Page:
Employee assaults co-worker, gets $25,000 and reinstatement

Employer failed to consider evidence of medical condition that may have played a role in violent incident in the workplace
By Jeffrey R. Smith
|Canadian Employment Law Today|Last Updated: 07/06/2016

Workplace violence is a serious concern for employers. It gets the attention of not only employees, but also authorities and sometimes the general public. Employers have an obligation to limit the potential for violent incidents in the workplace as much as possible, and this includes severe discipline for employees guilty of it. While dismissal can often be the solution, employers must keep in mind that — like any misconduct — any evidence pointing to a potential medical issue related to the misconduct — and potential need for accommodation — should be heeded.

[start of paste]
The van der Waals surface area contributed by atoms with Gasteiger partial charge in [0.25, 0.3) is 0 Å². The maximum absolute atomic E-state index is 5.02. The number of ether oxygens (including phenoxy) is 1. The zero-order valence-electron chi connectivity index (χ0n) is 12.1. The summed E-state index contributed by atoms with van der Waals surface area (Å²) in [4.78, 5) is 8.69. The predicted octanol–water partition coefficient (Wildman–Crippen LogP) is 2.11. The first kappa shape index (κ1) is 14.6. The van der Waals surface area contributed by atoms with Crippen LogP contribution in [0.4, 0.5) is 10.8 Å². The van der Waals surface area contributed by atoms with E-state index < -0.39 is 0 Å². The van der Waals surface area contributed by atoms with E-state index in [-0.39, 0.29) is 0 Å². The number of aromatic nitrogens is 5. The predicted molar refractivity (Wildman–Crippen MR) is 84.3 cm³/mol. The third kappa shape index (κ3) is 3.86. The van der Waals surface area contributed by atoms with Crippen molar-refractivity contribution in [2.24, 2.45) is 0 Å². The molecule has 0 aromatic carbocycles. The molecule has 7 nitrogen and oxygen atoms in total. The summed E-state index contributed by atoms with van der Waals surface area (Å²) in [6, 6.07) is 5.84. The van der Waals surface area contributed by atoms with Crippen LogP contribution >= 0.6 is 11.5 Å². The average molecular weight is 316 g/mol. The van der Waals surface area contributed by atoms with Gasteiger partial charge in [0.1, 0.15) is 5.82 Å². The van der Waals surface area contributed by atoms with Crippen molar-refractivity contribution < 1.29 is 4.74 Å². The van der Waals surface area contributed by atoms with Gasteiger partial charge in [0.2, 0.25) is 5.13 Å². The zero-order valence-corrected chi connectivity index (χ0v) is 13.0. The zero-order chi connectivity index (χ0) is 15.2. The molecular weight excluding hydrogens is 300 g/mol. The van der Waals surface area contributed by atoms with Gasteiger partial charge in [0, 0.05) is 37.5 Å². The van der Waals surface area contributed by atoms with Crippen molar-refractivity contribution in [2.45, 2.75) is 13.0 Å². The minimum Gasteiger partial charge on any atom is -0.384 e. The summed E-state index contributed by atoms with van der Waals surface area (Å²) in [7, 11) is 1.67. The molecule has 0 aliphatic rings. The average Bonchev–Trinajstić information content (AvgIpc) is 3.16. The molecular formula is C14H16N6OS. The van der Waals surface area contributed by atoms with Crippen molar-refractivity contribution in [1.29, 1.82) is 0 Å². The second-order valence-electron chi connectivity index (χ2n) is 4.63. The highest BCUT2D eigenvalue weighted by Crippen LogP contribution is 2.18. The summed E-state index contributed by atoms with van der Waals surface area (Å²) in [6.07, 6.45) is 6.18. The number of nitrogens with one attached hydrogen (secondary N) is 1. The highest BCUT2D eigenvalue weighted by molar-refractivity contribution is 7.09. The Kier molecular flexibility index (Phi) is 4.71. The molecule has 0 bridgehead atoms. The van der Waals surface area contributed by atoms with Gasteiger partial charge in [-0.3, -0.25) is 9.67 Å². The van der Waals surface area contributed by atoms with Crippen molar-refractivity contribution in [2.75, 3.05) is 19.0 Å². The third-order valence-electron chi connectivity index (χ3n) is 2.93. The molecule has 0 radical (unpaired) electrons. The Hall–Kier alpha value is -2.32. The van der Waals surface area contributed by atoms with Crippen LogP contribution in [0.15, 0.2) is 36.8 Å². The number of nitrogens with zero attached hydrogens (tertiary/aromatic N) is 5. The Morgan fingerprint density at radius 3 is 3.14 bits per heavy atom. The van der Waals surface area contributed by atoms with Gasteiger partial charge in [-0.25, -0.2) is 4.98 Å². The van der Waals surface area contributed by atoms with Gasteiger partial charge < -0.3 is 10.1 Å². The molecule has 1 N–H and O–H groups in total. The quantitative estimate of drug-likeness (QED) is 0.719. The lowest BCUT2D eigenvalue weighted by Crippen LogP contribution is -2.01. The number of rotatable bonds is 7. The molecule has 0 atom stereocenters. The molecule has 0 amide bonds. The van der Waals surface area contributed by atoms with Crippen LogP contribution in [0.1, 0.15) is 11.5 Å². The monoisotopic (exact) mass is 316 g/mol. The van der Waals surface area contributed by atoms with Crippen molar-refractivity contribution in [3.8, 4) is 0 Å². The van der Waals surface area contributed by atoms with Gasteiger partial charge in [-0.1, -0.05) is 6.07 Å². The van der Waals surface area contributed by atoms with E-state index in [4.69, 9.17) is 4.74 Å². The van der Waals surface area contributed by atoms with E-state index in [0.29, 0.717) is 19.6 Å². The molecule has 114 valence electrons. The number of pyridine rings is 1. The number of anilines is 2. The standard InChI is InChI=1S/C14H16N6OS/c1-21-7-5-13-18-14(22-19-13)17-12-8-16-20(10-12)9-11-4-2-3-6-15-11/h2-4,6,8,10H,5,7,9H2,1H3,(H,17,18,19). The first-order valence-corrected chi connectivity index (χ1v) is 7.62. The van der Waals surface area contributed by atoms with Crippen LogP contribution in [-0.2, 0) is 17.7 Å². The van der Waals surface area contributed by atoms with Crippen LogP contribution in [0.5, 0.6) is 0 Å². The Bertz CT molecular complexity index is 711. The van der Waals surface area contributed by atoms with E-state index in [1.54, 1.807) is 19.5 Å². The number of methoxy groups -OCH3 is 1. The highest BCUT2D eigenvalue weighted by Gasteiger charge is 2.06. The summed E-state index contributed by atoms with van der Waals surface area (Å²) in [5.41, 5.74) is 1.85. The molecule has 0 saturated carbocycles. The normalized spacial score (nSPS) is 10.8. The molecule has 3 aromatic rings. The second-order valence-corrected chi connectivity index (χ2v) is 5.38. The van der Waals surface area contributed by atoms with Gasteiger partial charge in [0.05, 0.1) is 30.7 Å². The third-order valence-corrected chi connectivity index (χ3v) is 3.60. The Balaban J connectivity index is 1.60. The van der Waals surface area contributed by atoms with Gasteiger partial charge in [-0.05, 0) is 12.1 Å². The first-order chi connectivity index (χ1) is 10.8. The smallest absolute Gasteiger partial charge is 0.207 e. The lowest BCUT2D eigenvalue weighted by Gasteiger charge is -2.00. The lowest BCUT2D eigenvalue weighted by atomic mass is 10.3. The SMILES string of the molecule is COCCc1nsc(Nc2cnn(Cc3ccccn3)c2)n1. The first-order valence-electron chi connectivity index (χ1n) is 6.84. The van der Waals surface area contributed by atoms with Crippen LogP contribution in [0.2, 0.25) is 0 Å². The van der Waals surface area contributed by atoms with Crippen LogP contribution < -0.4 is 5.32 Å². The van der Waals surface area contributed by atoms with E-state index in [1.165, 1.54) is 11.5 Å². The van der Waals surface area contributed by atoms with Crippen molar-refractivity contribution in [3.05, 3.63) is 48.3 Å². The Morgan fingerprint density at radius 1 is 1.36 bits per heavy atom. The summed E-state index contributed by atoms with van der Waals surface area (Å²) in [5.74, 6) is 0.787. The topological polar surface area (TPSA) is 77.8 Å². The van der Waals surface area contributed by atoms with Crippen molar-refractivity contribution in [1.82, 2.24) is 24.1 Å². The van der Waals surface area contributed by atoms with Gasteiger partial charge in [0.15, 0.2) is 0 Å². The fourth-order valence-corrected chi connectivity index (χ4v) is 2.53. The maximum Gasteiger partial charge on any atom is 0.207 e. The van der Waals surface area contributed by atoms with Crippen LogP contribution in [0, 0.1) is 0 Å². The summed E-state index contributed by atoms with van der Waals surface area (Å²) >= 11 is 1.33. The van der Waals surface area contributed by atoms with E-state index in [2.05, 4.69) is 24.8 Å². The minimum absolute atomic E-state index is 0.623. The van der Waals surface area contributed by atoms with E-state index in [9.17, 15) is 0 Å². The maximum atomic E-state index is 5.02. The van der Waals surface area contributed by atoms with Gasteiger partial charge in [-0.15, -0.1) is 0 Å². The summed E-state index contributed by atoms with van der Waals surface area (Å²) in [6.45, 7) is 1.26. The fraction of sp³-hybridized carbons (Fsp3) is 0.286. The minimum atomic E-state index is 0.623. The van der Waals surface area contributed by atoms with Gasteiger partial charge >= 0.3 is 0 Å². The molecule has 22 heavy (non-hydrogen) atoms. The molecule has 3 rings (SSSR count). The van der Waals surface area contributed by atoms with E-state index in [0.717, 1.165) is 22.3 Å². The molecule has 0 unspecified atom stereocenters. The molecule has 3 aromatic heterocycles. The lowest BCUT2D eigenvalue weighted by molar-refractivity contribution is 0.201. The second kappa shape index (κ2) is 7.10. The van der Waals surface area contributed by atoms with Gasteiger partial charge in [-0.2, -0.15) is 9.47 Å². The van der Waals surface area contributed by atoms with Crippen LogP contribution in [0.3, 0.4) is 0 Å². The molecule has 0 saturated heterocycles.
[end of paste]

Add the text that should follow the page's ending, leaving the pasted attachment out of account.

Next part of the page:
A federal government department should have accommodated an employee with medical issues rather than firing him for committing a violent act in the workplace, the Canada Public Service Labour Relations and Employment Board has ruled.

Naim Rahmani was hired by Transport Canada in 2003 as a senior engineer in the Standards Branch, National Aircraft Certification, in that branch’s Electronic Equipment Design Assurance Section. He worked with clients looking to have their airplanes accredited so they could be authorized for use in Canada, examining the computer components of various elements of airplanes including the engines, fuselage, and flight controls.